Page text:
** Image above is tombstone of Custer’s brother, Tom.
One hundred forty years ago, on June 25th, 1876 , Lt. Col. George Armstrong Custer and 210 troopers under his command were wiped out fighting the Lakota Sioux and Northern Cheyenne at the Little Bighorn valley in southeastern Montana. To this day, the Battle of the Little Bighorn remains one of the most studied, publicized and controversial battles in American history.
Two years ago, on the anniversary of the battle, I stood on that hallowed ground.
I came to see what Custer saw that day. To understand better why he fought the battle the way he did. Why he split his large command into three smaller units. Why he took his unit north … to die on Last Stand Hill. I wondered what it must have been like for Custer, knowing, as he had to know, his charmed life was about to end.
Later in the day, I visited some of the museums that dot the Little Bighorn valley. In one of them, I came across a copy of a $5,000 life insurance policy, underwritten by New York Life, insuring the life of one George Armstrong Custer. ($5,000 then is about $500,000 in today’s currency).
The discovery gave me a jolt. I wondered why he would ever take a policy out on his life; after all, Custer by all accounts thought himself immortal. So why? Did he know he was going to die at the Little Bighorn? Or was he thinking of getting rich by faking his death at the Little Bighorn, have his wife Libbie collect the money and the two of them run off to France to live happily ever after? I was puzzled.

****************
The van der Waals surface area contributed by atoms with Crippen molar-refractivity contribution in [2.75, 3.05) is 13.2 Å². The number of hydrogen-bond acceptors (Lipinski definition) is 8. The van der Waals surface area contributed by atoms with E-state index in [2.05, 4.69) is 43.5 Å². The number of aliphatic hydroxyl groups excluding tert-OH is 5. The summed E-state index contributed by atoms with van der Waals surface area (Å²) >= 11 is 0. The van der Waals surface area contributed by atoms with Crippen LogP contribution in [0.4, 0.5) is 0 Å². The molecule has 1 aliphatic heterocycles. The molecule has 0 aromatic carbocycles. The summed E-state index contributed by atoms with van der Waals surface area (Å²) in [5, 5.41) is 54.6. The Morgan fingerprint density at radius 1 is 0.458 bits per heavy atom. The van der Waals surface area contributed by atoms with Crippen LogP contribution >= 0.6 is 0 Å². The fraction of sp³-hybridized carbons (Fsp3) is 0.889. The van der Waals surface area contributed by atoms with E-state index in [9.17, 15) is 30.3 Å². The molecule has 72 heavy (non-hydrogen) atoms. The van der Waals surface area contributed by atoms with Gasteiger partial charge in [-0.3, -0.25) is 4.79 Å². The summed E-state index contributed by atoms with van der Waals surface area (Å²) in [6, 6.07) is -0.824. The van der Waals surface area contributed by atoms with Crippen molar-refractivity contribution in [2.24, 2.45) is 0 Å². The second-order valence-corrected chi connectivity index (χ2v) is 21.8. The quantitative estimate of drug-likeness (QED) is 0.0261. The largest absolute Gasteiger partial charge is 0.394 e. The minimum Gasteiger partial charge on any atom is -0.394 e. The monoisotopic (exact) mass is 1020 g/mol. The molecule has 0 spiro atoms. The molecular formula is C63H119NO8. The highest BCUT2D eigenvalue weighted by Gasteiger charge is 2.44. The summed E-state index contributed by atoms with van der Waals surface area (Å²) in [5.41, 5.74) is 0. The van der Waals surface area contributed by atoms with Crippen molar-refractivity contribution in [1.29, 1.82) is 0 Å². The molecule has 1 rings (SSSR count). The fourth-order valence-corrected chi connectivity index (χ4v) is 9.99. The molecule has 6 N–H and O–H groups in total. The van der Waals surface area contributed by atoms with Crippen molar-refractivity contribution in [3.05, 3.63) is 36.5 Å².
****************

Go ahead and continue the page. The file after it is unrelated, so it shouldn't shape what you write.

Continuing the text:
I asked a friend of mine, college history professor Matt Conroy, to do some research on the life insurance policy.
Two days later, Matt Conroy was lying in a morgue with the back of his head blown off.
Read my latest novel, The Custer Conspiracy, to find out the secret Professor Conroy uncovered and why a group of rich and powerful men could never let him publish his findings. The novel will be available this fall (in time for Christmas) in both print and eBook.
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